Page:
Bruising – Excluding NAI

Bruising in the elderly is a common presentation. This chart on A4Medicine can be helpful in data gathering and plan further investigations based on clinical suspicion. The clinician should consider Vitamin C deficiency as an easily treatable cause of bruising.Perio-orbital bruising can be a presentation of  Nueroblastoma in children and should alert the clinician to examine the child further. A list of possible first line investigations is also available. Senile purpura is a common cause of bruising in the elderly.

Common problem Bruise – haematoma which forms due to bleeding under intact skin in s/c tissue due to vascular damage or injury Damage that causes bleeding can be
○ trauma external to vessel
○ internal to the vessel
○ vessel itself Colour changes
Red discoloration → purple → brownish yellow Usually disappears within 2-3 weeks A detailed history often provides sufficient information Bruising is reported ↑ frequently by women than men

History-What does the patient mean Circumstances -spontaneous or following trauma ? dental procedures Age of manifestation General overall health
○ past medical history
○ past surgical history- all operations , dental extractions etc Type of bleeding ie epistaxis , menorrhagia or hematomas Any petechiae or purple patches ( purpura ) with bruises Nutritional status Alcohol use or risk factors for chronic liver disease Prescribed and OTC drug history Family history – particularly
○ bleeding disorders –> haemophilia ( rare 1 in 5000 ) , von Willerbrand’s disease or a platelet disorder
○ tendency to bruise or bleed easily or spontaneously
○ menorrhagia or post-partum bleeding – may indicated non sex linked dis as von Willerbrands or factor XI deficiency
○ consanguinity ↑ risk autosomal recessively inherited disorders as factor X deficiency
○ Hereditaey haemorrhagic telangiectasia , Ehler-Danlos syndrome or osteogenesis imperfecta Colour of bruising
 not a reliable indicator of age

Examination-Location and pattern of bruising
○ distribution , number , site , shape 
○ presence of petechiae and ecchymoses
○ dependent areas – thrombocytopenia or stasis factors
○ atypical areas eg on trunk ( consider bleeding disorder or NAI _
○ patterned bruising eg hand print or belt
○ distribution for eg- only on arms and legs ( trauma or changes in skin and s/c tissue )
○ location – dorsum of hands , extensor surface of the forearms and the shins → senile purpura Signs of malnutrition ( brittle hairs , nails , cachexia ) Joints ( haemarthroses ) Abdomen ( signs of chronic liver disease ) Oral cavity ( gum hyperplasia , periodantal inflammation -Vit C deficiency ) Lymphadenopathy

Causes- Trauma Consider accidental and non-accidental injuries Cupping or coining may contribute towards it   Vascular- Senile purpura ( common ) Senile purpura ( easy bruising syndrome ) young ♀ Hereditary haemorrhagic telangiectasia ( HHT – rare ) Ehler-Danlos syndrome Osteogenesis imperfecta Vitamin C deficiency ( Scurvy )   Platelet disorders -Acute idiopathic thrombocytopenic purpura ( ITP ) Chronic ITP Henoch-Schlonlein purpura ( HSP ) Aplastic anaemia Malignancy End stage CKD Liver disease    Coagulation -May be inherited or acquired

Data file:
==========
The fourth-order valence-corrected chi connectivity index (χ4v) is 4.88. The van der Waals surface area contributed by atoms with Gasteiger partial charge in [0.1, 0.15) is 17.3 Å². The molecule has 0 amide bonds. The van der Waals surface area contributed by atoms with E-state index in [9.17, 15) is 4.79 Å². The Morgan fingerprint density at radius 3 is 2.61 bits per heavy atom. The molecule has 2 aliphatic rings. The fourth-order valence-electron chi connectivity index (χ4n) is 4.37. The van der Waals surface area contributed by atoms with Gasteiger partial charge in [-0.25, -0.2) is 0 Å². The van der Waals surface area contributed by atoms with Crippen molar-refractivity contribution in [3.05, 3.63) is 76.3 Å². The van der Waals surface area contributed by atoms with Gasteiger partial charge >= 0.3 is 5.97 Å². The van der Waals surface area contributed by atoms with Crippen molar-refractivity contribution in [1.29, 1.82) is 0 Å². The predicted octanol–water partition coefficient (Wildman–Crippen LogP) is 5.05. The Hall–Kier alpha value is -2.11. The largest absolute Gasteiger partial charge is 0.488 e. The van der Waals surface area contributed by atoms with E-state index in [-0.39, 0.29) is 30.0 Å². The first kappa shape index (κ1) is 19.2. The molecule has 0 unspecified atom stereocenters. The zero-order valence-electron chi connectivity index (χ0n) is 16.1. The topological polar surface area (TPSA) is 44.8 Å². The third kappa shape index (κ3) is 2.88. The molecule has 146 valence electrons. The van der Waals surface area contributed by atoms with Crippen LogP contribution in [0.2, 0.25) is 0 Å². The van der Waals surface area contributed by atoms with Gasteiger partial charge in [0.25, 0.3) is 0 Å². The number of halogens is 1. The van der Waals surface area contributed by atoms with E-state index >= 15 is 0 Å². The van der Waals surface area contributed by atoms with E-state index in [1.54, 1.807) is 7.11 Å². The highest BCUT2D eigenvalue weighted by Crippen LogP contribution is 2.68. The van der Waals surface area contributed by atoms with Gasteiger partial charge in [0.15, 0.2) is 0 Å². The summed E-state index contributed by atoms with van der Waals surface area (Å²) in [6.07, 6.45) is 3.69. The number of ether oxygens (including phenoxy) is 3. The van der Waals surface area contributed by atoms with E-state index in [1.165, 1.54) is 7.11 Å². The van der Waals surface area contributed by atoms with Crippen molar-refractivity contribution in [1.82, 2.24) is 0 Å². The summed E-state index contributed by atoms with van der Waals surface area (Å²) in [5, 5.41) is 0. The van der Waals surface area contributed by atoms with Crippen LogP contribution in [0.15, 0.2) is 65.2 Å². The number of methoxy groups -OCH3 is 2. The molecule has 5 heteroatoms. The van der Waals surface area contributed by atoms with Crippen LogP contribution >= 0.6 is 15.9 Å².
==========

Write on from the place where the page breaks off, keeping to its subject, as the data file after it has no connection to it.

Negative family hx → does not r/o genetically inherited disorder
 Haemophilia A ( Factor VIII deficiency ) and Haemophilia B 
( factor IX deficiecny ) Liver disease Vitamin K deficiency Von Willerbrand’s disease- most common inherited coagulation disorder prevalence 1-2 % gen population Amyloidosis  Drugs-Corticosteroids Platelet inhibitors
○ aspirin
○ NSAIDS
○ clopidogrel
○ SSRI’s Drugs causing thrombocytopenia
○ alcohol
○ antibiotics – cephalosporins , nitrofurantoin , penicillins ,sulfonamides
○ quinine
○ propranolol
○ thiazide diuretics Anticoagulants
○ Warfarin
○ Heparins
○ NOACS

Investigations-Full blood count
○ low Hb may suggest that bruising is long standing or associated with bleeding elsewhere for eg GI tract
○ isolated low platelet count suggests thrombocytopenia as the likely cause
○ abnormal total and differential WCC + low platelets –> bone marrow disorder Blood film
○ identify morphological abnormalities in blood cells
○ platelet – shape and colour (can suggest inherited platelet disorder ) Clotting screen
○ PT , APTT and fibrinogen
○ can suggest inherited or acquired coagulation disorder INR in people taking warfarin Kidney and liver function tests TSH Urine dipstick test
○ non visible haematuria may suggest and underlying bleeding disorder or vasculitis Special tests -Von Willerbrand’s disease- VWF :Ag , VWF : Rco , FVIII Platelet function tests Coagulation factor assay Mixing studies Inhibitor assays Urea clot stability or euglobulin clot lysis time Alpha 2-Antiplasmin level and PAI-1 activity Reptilase time

Referral-Admit if significant active bleeding Refer children and young people for leukaemia if they have
○ unexplained petechiae or
○ hepatosplenomegaly or
○ FBC suggests leukaemia
 Children suspected Neuroblastoma –> refer for appt within 48 hrs
○ periorbital bruising
○ palpable mass or
○ unexplained enlarged abdominal organ
 Refer all other adults if there is
○ a low platelet count
○ abnormal clotting screen
○ normal blood results but a bleeding disorder is still suspected
○ positive family history ( especially ♀ with menorrhagia )

PT measures factors of the extrinsic 
& common pathways – eg factor VII 
deficiency and Vit K deficiency will ↑ PT
 PTT measures intrinsic & common
 pathways eg factor VIII and 
IX deficiency will ↑ PTT

 


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